I think—how glad I am that God is keeping my account in his ‘book of remembrance’. How fair and unbiased He is, how true and accurate my story will be read. All details will be correct, no attitude or tone will skew the final record. History may view events and people from their own perspective, but God keeps the only true historic account of our life. To know this is extremely comforting. I desire to be a blessing that my life may count for God in my chosen place in time.

When history is read, what will it say about your one and only life? Make it count for God!



Friday, September 21, 2012

Lamentations 3:22-23

It is of the Lord's mercies that we are not consumed, because his compassions fail not. They are new every morning: great is thy faithfulness

Home again and catching up. The early weeks of September, I spent at Wildrose Cottage, attending a book event and Civil War 150th year Memorial Re-enactment, spending time with family, and visiting the farm. Wright was in Central America, overseeing a mission work there. We left the same day on separate planes; he flying south to another country, me flying north to our summer cottage.

I love the September mornings when the sun rises in the east, filtering through the trees and painting splotches of sunlight on my garden at Wildrose. I take my Bible, devotional and my journal to the deck off the kitchen. There I watch the mooring creep over the ravine to shine down on our cottage. This is a good time to pray, to remember that God’s compassion is new every morning and that He cares what happens to me, to His people, to all mankind.  

The new lattice in the east garden. I planted a 'sweet autumn" clematis just before I left Wildrose Cottage. It will look nice next spring. I plan to plant tulip and iris and other bulb plants before winter.


Still enjoying the roses in the west flower bed. The color of this variety is so vivid but the thorns are sticky. The contrast of beauty and pricks gives us something to think about

A favorite Vase

 September evening...and missing him
*To view more photos of  the 150th year Civil War Memorial Event, go to "My Ancestors, My Story at the top of this  page

The Shepherdess

Monday, September 3, 2012

The Shepherdess Speaks...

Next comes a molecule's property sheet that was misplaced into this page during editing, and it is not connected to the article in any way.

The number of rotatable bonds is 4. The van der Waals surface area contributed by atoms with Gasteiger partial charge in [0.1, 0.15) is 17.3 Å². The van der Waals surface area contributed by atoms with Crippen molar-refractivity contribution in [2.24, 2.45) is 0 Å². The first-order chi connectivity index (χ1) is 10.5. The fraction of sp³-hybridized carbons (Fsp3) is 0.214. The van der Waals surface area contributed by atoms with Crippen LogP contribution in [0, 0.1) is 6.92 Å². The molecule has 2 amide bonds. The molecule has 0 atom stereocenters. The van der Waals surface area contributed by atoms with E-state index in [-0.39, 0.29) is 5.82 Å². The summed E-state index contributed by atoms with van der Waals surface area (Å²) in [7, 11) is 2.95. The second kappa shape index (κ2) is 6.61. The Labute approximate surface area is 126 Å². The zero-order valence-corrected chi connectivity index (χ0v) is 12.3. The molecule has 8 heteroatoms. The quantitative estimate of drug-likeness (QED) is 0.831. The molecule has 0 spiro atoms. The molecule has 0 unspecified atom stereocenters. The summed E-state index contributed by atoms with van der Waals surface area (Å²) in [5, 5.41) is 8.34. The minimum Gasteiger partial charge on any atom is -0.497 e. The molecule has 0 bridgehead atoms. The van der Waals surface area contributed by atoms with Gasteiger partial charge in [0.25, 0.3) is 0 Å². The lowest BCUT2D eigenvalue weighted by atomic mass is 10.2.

Raising Sons...

Raising Sons…

During the Republican National Convention, I was touched by several “mother and son” stories presented during the convention. Vice Presidential nominee Paul Ryan’s tribute to his mother, who, after her husband’s death when Paul was only sixteen, discovered a way to make a good life for her family. Each morning she rode the bus to Madison to obtain an education in small business. At age 50, she launched her own business and has been an inspiring success story. Her son, Paul Ryan, Congressman from Wisconsin, gave a loving tribute to her courage and strength as she faced the future days. Bright tears shone in Mom’s eyes as Paul smiled fondly from the speaker’s platform.

Raising sons…what an awesome task! This mother/son relationship forms a deep and abiding attachment that only the two can understand. A true mother will teach her son to be strong and courageous, to lead, to be self sufficient and responsible, to be fair and honorable with all people, and to know that love and tenderness do not make a man weak, but rather, raise him to the image that God has intended. To raise a son is to raise a potential leader, perhaps a president or a humble pastor, but always a man worthy of his mother’s teaching.

When our own son still lived at home before moving to another state, I found this bit of prose and claimed it for him. It is the prayer of my heart—of every mother who raises a son, and then hands him back to God.

Lord, nothing I can say will be enough
to keep him at my side,
And when the way grows long and steep and rough,
Be thou his guide.

My love would hold him close,
But distance calls;
The far horizon's rim beckons from
Beyond the shelter of these wall -- Remember him.

Your mother knew the anguish, sudden, brief,
That makes these eyes go blind with woman’s tears;
and You understood the grief of all mankind.
Remember him.

You were a young man once…in Nazareth,
Now I must forego his secret thoughts,
His dreams of life and death,
But You will know.

This is the end: the work of heart and hand—
The mother’s task—all done,
But surely with the one who understands,
I leave my son.

Helen Frazee-Bower